I think you get the idea.  And, you know what, it might just take off.

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Bibby says: read this!

I want to blog today about what I consider the most important publication to have come from within the cooperative movement so far this century. I think every coop in the country should have a copy, readily available to be consulted (and debated). However, unless you were at the International Co-operative Alliance’s recent conference in Turkey, my strong suspicion is that you may not yet have seen it or read it.

The publication comes from the ICA and is entitled Guidance Notes to the Co-operative Principles. In other words, its starting point are the seven agreed core international principles behind the cooperative concept. These principles help to bind together what (let’s be honest) can be a very heterogeneous movement. Encouragingly I have noted a trend in recent years for British coops (particularly workers’ coops) increasingly to make reference to them.

The principles were last agreed in 1995, at what was the centenary conference of the ICA held in Manchester. The 1995 iteration followed two earlier versions, agreed by the ICA in 1937 and 1966.  But all three statements of cooperative principle were heavily influenced by early debates among cooperative pioneers, particularly the ‘Rochdale Principles’ developed in the British cooperative movement in the mid nineteenth century.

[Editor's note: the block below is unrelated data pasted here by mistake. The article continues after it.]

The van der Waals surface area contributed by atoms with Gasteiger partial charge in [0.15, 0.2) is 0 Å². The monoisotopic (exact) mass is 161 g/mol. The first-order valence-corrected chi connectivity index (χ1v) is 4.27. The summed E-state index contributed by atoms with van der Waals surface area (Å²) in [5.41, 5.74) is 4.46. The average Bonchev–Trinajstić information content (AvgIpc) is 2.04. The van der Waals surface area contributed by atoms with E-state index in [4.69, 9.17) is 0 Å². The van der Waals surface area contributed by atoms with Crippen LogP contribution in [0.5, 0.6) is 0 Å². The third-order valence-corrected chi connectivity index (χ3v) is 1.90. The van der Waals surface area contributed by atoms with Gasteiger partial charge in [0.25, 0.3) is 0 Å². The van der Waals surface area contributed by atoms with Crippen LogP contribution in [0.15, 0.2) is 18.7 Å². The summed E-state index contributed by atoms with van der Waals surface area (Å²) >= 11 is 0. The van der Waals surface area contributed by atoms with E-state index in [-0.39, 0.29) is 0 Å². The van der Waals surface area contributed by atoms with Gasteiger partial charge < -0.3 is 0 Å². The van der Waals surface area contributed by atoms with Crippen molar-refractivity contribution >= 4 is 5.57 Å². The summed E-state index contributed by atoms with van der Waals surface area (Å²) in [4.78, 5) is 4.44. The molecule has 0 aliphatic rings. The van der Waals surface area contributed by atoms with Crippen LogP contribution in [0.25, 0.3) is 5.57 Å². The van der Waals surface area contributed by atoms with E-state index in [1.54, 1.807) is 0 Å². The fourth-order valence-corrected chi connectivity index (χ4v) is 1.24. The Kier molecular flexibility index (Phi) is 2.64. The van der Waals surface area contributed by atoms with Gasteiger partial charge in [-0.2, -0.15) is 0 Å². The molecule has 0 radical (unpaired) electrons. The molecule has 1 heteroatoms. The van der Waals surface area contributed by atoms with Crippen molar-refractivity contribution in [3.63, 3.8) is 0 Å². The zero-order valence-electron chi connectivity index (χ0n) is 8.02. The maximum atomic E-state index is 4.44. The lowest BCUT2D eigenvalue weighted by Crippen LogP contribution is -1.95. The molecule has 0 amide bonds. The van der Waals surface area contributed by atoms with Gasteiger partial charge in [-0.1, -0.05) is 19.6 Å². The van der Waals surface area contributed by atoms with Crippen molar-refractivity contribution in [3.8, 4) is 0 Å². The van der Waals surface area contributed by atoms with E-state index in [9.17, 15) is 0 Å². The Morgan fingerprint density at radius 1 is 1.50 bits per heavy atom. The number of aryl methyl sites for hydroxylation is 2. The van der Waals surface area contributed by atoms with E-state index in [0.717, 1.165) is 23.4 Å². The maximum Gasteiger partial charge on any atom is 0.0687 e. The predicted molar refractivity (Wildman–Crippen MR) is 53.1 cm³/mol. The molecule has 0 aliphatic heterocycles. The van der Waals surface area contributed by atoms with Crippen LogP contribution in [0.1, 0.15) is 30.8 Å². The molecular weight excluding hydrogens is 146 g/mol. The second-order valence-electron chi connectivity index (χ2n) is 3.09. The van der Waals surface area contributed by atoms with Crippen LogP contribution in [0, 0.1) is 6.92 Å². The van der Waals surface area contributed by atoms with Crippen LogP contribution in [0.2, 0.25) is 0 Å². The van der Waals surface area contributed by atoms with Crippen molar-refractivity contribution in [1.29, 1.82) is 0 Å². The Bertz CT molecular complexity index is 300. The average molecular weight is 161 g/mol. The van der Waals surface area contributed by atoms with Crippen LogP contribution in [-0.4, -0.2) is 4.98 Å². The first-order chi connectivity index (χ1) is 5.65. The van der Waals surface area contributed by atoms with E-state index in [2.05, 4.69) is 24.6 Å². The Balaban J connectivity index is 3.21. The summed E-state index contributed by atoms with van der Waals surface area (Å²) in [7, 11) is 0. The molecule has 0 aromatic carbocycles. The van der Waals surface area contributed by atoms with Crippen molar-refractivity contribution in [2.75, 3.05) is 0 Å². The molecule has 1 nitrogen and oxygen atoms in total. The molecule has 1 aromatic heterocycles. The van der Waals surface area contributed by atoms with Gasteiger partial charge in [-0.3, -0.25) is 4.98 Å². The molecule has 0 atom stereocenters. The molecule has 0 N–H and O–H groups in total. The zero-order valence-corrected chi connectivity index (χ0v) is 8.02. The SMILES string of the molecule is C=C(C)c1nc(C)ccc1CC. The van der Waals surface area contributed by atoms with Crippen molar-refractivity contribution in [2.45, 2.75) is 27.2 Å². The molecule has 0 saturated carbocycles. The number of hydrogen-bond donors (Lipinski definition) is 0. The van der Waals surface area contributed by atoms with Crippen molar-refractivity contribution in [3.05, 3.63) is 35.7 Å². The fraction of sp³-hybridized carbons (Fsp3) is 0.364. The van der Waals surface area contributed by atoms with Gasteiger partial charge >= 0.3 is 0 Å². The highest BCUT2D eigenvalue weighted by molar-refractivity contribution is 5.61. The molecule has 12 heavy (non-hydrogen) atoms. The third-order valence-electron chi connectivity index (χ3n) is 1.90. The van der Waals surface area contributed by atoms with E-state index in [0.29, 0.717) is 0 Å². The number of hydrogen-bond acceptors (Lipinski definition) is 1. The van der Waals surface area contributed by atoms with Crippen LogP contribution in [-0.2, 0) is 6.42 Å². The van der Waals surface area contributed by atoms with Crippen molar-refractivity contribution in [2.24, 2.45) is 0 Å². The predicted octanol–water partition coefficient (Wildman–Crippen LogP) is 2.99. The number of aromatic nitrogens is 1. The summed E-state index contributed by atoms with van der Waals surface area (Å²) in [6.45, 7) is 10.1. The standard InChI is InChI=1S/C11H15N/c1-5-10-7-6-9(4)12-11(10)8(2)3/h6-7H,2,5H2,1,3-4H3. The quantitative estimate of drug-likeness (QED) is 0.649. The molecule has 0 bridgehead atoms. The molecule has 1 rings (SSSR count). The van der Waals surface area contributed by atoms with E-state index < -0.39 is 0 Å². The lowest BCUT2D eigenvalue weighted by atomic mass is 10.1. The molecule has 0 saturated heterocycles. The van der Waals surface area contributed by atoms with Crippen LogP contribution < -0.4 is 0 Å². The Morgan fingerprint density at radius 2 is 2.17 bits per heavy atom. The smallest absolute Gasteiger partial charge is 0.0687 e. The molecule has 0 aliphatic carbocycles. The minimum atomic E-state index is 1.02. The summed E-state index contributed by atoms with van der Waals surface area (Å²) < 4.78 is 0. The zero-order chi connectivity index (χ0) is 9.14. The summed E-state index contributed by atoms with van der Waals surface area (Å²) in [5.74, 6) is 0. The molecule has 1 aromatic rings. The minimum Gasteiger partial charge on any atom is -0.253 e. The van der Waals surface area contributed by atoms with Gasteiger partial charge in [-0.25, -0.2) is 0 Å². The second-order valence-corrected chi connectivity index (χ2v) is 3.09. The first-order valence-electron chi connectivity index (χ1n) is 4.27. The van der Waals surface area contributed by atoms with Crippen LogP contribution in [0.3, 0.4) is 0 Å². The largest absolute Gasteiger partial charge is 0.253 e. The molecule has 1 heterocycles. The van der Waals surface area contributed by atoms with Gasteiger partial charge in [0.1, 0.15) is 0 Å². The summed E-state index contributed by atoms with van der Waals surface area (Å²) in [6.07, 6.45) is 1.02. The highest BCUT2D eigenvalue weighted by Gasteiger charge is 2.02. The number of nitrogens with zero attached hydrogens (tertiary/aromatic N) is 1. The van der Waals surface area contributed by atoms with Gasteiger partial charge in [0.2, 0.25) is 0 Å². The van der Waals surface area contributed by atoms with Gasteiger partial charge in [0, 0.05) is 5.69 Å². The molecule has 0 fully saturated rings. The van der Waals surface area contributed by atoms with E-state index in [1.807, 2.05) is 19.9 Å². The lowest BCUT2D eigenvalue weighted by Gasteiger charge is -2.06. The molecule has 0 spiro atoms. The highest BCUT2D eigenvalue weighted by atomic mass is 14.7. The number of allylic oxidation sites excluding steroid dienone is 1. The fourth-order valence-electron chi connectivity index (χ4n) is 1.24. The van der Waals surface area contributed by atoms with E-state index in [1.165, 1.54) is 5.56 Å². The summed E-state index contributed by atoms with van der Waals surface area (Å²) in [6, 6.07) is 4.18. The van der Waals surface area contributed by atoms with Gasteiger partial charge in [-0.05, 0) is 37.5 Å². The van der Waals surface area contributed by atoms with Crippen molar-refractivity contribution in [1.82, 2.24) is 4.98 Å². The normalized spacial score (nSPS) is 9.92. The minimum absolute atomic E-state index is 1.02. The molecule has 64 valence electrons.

So what does the new publication offer us?  It offers us for the first time a comprehensive set of proposals for how the principles can and perhaps should be put into practice by cooperatives, in real life. As Pauline Green puts it in her foreword, the Guidance Notes “allow cooperatives themselves to fully grasp just what it means to be a cooperative in the world in which they are now working”.  It’s a tool.

Almost all the key ethical, managerial and governance issues facing cooperatives are covered here somewhere. Look carefully and you’ll find, for example, guidance on the importance of indivisibility of coop reserves (avast, you would-be demutualisers and carpet-baggers!), on member democracy and executive power, on executive pay (this last section should perhaps be stronger), on issues associated with equity capital, on enlightened treatment of employees and the importance of ILO core labour standards, on coop responsibilities in relation to environmental sustainability, and so much more.